July 31, 2014
How We Forgive Our Debtors

As a people we are vicious, vengeful, ignorant, callous and most of all cowardly. What else could account for the Dickensian criminal “justice” system we permit to exist? Excerpted from We Meant Well:

…Debtors’ prisons in the U.S. were declared unconstitutional, but states have re-implemented them anyway. A person locked up can’t earn money to pay the debt. And most significantly, it ends up costing many jurisdictions more money to punish someone for not paying than they would have “spent” just forgetting the debt. So why do states do this? To be fair, many states do not, and some that do often try and work out some sort of payment plan first. OK, good enough.

Now this may all be for the best. On the streets, nobody is overly concerned about providing food, medical care and shelter to poor people; outside they’re lazy, don’t want to work, nip at the public tit and all. Why, it would be socialism to help them after all. However, inside the prison system they all get food, medical and dental care, all tucked in a warm bed. Our society is apparently more ready to care for a criminal than for a citizen down on his luck.

The reality in America is that far too many people go to jail as punishment for not paying the fees and court costs incurred finding them already guilty of something else. One is left with a tough conclusion: we are more and more a crude, course society on path towards some sort of feudalism, where the rich (if ever brought to court at all) pay their money and walk out, while poor people are punished for no valid reason. We as a society want to set examples, clear the streets of our lowers, punish those who aren’t able to pay the government for giving them their day in court. That’s who we are now. And you better pay your bills…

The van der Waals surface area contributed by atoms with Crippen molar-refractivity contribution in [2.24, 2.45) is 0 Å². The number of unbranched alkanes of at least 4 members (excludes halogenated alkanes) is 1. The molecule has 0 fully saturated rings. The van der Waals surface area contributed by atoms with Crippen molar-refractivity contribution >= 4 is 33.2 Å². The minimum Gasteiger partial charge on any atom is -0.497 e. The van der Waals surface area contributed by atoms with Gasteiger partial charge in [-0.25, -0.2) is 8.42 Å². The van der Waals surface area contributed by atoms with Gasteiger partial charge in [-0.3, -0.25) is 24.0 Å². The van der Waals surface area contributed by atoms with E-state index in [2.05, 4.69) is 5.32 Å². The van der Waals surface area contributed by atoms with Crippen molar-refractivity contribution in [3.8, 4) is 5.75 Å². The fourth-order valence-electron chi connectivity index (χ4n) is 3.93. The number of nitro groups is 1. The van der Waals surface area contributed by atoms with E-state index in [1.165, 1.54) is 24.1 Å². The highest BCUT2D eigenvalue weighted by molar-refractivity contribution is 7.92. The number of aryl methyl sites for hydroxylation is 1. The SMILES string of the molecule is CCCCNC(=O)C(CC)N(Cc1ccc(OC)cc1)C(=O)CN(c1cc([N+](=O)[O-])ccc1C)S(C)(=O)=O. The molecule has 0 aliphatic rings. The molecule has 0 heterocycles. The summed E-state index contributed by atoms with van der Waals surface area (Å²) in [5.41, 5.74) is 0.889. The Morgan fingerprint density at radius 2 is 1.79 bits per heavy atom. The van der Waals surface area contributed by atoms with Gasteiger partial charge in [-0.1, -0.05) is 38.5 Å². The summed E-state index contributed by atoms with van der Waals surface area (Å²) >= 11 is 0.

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Posted by Jerome Doolittle at July 31, 2014 02:37 PM
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I read somewhere yesterday that a third of Americans have their debts turned over to collection agencies. Pretty soon our jails won't hold them. Maybe would could designate whole states as prisons and fence them off. South Carolina would be a good place to start, or maybe Kansas.

Posted by: Mamasan on August 2, 2014 3:56 PM
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